Far-right leader to speak at Trinity

Nick Griffin of the BNP (Mrmurrey via Wikimedia Commons)

Again, irrelevant now, but my first article for the NUI Galway paper Sin. Appeared on September 26 2011.

British National Party leader Nick Griffin is to visit Trinity College on the 20th of October next to speak at the college’s Philosophical Society.

The motion which Mr Griffin, 52, will be proposing, is entitled “This House Believes That Immigration Has Gone Too Far.” The Irish Times reported on Monday that plans for the debate have been thrown into disarray with the withdrawal of former Guardian journalist John Palmer, who was opposing the motion. Mr Palmer stated that unless the invitation to Mr Griffin was rescinded he would not participate.

Mr Griffin is no stranger to controversy. A former member of the far-right National Front, he has been leader of the BNP since 1999 and was elected to the European Parliament in 2009. The BNP is one of a number of far-right parties which have risen to prominence across Europe in the last number of years. The BNP wish to stop immigration into Britain in all but the most “exceptional cases”. While Mr Griffin once stated he would offer immigrants to Britain £50,000 to return to their country of origin, but the Irish were welcome to stay as “the Irish are part of Britain and are fully entitled to come here”.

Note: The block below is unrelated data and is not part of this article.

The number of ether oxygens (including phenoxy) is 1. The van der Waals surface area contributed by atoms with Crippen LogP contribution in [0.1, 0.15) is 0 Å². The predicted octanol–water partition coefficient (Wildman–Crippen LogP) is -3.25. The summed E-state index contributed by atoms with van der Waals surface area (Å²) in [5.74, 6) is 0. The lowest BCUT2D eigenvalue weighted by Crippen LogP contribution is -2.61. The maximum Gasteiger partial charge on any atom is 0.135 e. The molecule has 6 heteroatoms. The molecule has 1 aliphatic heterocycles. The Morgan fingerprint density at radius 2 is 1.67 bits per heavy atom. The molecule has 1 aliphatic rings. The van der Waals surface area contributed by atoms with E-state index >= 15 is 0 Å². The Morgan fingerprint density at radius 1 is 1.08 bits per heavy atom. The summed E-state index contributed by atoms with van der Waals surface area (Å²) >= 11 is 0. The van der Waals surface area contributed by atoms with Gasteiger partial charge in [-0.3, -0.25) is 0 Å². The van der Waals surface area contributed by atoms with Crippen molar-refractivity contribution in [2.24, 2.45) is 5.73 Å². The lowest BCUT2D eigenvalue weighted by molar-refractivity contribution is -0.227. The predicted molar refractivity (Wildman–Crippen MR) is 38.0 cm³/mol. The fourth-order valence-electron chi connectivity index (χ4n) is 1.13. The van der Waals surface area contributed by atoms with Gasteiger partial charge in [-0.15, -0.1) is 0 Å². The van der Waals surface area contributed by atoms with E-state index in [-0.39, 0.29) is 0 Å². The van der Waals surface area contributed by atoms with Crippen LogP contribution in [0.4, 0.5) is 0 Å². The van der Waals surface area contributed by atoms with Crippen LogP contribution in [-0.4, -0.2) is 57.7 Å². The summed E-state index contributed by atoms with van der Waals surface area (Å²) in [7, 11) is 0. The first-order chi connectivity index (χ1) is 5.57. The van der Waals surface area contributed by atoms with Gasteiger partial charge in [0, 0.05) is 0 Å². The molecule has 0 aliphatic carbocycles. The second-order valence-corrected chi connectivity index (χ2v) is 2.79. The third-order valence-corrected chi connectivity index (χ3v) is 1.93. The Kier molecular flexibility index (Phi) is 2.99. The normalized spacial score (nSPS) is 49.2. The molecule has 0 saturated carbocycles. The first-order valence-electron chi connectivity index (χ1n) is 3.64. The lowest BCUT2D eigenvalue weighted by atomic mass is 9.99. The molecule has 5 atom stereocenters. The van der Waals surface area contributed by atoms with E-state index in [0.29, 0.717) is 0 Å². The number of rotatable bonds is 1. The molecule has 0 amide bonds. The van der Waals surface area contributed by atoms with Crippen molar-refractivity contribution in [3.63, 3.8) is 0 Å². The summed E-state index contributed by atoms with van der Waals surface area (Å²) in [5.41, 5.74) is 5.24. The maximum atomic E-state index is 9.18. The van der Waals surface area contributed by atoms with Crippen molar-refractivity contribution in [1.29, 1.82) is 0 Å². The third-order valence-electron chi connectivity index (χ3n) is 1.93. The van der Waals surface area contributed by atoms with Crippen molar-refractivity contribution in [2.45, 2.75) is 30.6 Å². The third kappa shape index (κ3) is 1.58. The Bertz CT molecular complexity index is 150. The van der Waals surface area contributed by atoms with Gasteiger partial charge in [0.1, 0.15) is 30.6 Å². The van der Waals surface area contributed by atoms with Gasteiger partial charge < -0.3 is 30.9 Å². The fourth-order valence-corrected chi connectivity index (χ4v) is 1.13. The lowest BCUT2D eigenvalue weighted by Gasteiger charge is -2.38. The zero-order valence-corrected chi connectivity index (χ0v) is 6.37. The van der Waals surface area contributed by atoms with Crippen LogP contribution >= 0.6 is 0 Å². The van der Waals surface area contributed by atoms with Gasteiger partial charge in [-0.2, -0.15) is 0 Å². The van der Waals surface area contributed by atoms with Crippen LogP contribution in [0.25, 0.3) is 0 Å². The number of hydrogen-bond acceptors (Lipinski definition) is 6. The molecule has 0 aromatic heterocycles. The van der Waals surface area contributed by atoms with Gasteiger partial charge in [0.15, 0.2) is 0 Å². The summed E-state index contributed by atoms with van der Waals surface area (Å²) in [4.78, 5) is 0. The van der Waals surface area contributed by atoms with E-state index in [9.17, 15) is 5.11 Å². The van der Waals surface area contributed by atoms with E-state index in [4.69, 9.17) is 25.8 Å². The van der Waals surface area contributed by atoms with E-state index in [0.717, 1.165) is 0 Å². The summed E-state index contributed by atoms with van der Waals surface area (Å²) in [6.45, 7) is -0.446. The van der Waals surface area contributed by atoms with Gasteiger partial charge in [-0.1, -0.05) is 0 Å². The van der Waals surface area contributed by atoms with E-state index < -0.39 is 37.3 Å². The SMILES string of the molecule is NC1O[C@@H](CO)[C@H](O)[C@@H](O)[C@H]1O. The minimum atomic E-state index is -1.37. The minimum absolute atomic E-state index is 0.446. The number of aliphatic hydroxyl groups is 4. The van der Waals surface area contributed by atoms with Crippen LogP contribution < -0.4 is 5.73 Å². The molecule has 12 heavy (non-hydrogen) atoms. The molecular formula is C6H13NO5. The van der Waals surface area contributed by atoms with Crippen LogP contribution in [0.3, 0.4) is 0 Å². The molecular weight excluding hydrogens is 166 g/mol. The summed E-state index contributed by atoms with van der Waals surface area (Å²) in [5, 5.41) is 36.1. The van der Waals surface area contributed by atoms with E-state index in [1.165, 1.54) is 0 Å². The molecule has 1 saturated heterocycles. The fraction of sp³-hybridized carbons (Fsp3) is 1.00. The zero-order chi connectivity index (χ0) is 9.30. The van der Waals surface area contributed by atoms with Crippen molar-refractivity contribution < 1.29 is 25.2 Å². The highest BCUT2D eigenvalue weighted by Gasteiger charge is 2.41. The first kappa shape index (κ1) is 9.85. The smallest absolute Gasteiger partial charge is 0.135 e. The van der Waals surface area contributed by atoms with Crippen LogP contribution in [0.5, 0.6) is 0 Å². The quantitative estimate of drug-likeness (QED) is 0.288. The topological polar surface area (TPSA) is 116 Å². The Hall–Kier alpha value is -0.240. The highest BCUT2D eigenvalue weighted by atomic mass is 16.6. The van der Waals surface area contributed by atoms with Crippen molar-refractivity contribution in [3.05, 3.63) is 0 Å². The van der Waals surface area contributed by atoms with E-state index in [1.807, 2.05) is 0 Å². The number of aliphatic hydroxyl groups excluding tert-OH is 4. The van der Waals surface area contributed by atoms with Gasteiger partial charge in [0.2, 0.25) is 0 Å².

Mr Griffin has been accused by his opponents of racism and supporting fascism, and was convicted of inciting racial hatred in 1998. Perhaps most controversially of all, he is on record as stating that “I am well aware that the orthodox opinion is that six million Jews were gassed and cremated and turned into lampshades. Orthodox opinion also once held that the world is flat.”

The Union of Jewish Students and other groups have spoken out against Griffin’s proposed visit to Trinity College. Aidan Rowe, a former auditor of NUI Maynooth’s Literary and Debating Society and anti-fascist activist, says “The Phil’s decision to invite Nick Griffin to debate immigration is irresponsible, dangerous and wrong… We believe in free speech but it is not the only right nor is it inalienable. Organisations like the Phil have a responsibility when organising debates not to allow fascists a platform to spread hate against ethnic and racial minorities and to recruit people to their cause.”

In a statement Trinity Philosophical Society said “The Phil is a neutral forum for discussion. We do not endorse the views of any of our speakers. Nick Griffin has been invited to speak solely on immigration. He is a prominent speaker on this issue. The debate will be balanced with two guest speakers on each side of the motion.”

The controversy about Nick Griffin’s visit to Trinity echoes a controversial plan to have historian and Holocaust denier David Irving speak to NUIG in 2009. The debate was cancelled due to security concerns.

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